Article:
In his first speech as the re-elected secretary of state, Jeremy Hunt has said retaining rights for EU workers, staff retention and mental health for those working in the NHS are his government’s priorities.

Alongside supporting staff being a central priority, Hunt told the NHS Confederation conference, Confed ’17 in Liverpool, that over the next 12 to 24 months, A&E performance, financial balance and transformation of mental health and patient safety were also immediate priorities.

Hunt described it as an early priority of the government to ensure rights of the 150,000 NHS workers.

“We need them and we want them to stay”, Hunt said, and described securing rights as being “about top of our list”.

Technology was not given much of a look in at the keynote speech, where Hunt was welcomed as the longest serving health secretary, but focus was on the NHS workforce.

Despite Hunt being traditionally an advocate for NHS IT, the only reference to electronic patient records came from an audience member querying the role of community pharmacists. Hunt says their role is changing to be “different and larger”, and referred to community pharmacists using EPRs, apps and electronic health records.

Hunt said he foresaw the use of an NHS 111 app that could direct patients to pharmacists.

Hunt said retention levels have fallen in recent years by about 2%, and that the NHS needs to respond to the flexibility wants of a modern workforce.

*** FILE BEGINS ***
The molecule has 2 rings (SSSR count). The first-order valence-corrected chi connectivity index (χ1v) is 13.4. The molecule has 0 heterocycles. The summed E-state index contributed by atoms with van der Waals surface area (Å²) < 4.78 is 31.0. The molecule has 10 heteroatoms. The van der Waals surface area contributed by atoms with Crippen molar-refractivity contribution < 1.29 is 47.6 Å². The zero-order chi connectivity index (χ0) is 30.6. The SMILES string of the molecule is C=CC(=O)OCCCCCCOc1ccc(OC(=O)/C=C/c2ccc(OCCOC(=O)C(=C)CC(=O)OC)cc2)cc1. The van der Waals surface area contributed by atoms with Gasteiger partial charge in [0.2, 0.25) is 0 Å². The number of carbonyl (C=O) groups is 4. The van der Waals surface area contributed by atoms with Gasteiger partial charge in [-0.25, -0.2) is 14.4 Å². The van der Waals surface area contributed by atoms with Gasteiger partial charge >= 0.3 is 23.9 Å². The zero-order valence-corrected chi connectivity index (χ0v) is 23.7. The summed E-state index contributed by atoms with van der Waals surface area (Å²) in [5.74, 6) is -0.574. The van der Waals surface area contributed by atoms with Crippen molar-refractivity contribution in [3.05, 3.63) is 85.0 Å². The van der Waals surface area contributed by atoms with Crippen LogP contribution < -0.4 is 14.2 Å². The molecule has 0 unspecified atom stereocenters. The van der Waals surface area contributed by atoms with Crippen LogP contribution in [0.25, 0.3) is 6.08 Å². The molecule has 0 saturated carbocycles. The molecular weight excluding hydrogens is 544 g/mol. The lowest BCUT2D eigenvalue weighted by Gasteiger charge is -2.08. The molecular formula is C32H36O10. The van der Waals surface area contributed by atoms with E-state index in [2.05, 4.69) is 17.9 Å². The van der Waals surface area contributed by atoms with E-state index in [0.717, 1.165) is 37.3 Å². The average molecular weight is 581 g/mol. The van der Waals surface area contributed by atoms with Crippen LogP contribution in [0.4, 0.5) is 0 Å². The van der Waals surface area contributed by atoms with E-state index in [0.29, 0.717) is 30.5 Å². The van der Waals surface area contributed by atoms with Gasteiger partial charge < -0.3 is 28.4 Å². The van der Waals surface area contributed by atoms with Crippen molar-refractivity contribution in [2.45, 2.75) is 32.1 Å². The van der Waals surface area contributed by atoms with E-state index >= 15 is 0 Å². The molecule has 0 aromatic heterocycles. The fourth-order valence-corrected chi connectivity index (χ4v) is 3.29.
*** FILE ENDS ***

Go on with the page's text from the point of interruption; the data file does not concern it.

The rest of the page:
He also said that workers who had mental health conditions need to be supported in the NHS.

Hunt described the staff as achieving “mission impossible” and listed various achievements which have been achieved “despite all the pressures” with his thanks.

“Some people have felt it is mission impossible, when you take a look at the evidence you have actually been achieving mission impossible”.

However, it is “not about platitudes, this is about taking concrete action”, he added.

Hunt has come under heavy criticism for his role in the junior doctors contract over the last few years, and protesters were standing outside the ACC conference hall in Liverpool, to welcome the secretary of state.

When Niall Dickinson, chief executive of NHS Confederation, asked about motivation and pay, Hunt said that the “enormous amount of goodwill” given for free by NHS staff needs to be factored in.

The A&E 95% performance rate was said to be non-negotiable, and Hunt announced that Aintree and Knowsley and St Helens would be receiving a share of the £100 million capital funding for A&E.

The financial health of the NHS, which Hunt said was cut from £25 billion to £800 million, delayed the Five Year Forward View (FYFV). “Incredibly ambitious”, was how the FYFV was described, and with “full support of the government”.

Mental health was described as a “personal priority” of Hunt and prime minister, Theresa May, to deliver on the Conservative manifesto. The audience raised a chuckle when Hunt told them he expected the government to be in power until 2022.

Hunt described the above issues, alongside patient safety, as “immediate priorities but if we deliver them we get strategic gain”.

In his opening remarks to the crowd of NHS leaders, he said that his key to longevity in his job was not to look at social media, telling an anecdote about a punning piece of graffiti in his constituency.

Hunt remained as health secretary following the Cabinet reshuffle last week, triggered by the snap general election on 8 June.